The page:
Communities are a critical aspect to any open source project’s success, including Quarkus. It is no surprise that the health of a community is a major consideration when an adoption decision must be made. For Adoptium, this is made clear by example:

Earlier this year we discovered a memory leak in the RESTEasy Reactive component in Quarkus. Within a few days, working with the Quarkus community, we were able to identify and fix the issue. This gave us the confidence that longer term, we’ll be able to resolve issues quickly.

-Lead Developer on the Adoptium Technical Steering Committee

What’s Next for Adoptium

Adoptium has been very happy with their decision to adopt Quarkus, and are looking forward to trying out new capabilities in Quarkus like continuous testing and dev services support for MongoDB (their database of choice).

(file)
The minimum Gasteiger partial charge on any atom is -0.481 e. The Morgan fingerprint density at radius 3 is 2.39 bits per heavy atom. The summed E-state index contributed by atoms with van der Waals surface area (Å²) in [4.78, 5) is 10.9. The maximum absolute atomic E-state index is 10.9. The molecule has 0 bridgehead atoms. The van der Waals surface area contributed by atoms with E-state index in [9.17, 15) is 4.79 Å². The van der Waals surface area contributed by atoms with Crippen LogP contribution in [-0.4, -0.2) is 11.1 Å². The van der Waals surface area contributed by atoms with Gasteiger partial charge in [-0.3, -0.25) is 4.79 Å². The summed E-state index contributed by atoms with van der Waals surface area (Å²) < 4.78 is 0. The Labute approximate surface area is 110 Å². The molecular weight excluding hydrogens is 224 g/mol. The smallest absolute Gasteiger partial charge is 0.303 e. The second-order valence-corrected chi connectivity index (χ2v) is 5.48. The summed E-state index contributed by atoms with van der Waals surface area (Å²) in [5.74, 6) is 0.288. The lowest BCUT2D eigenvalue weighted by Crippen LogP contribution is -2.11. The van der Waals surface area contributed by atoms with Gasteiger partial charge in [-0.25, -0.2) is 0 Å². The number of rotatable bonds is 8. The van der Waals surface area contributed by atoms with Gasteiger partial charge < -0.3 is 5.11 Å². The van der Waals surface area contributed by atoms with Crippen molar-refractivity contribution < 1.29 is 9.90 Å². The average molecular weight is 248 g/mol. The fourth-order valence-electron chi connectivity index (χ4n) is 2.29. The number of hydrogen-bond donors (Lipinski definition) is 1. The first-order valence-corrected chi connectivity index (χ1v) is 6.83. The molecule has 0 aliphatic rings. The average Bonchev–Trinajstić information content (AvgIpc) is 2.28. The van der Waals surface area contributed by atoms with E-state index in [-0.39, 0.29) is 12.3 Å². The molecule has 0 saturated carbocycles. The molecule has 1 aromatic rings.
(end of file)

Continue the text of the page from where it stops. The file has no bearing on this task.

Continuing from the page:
Overall, we have been very impressed with the capabilities of Quarkus, and our experience with the Quarkus community has been fantastic. We look forward to seeing how it evolves, and improving how we serve the Java community’s Java distribution needs for years to come!

-Lead Developer on the Adoptium Technical Steering Committee

More Information

About Eclipse Adoptium

The mission of the Eclipse Adoptium Top-Level Project is to produce high-quality runtimes and associated technology for use within the Java ecosystem. Eclipse Adoptium also provides artifacts including open-source infrastructure as code, a comprehensive continuous integration build and test farm, and extensive quality assurance tests. These artifacts may be used by Eclipse Adoptium projects and other runtime technology builders to ensure the provision of secure, Java SE TCK-tested and compliant, production-ready runtimes.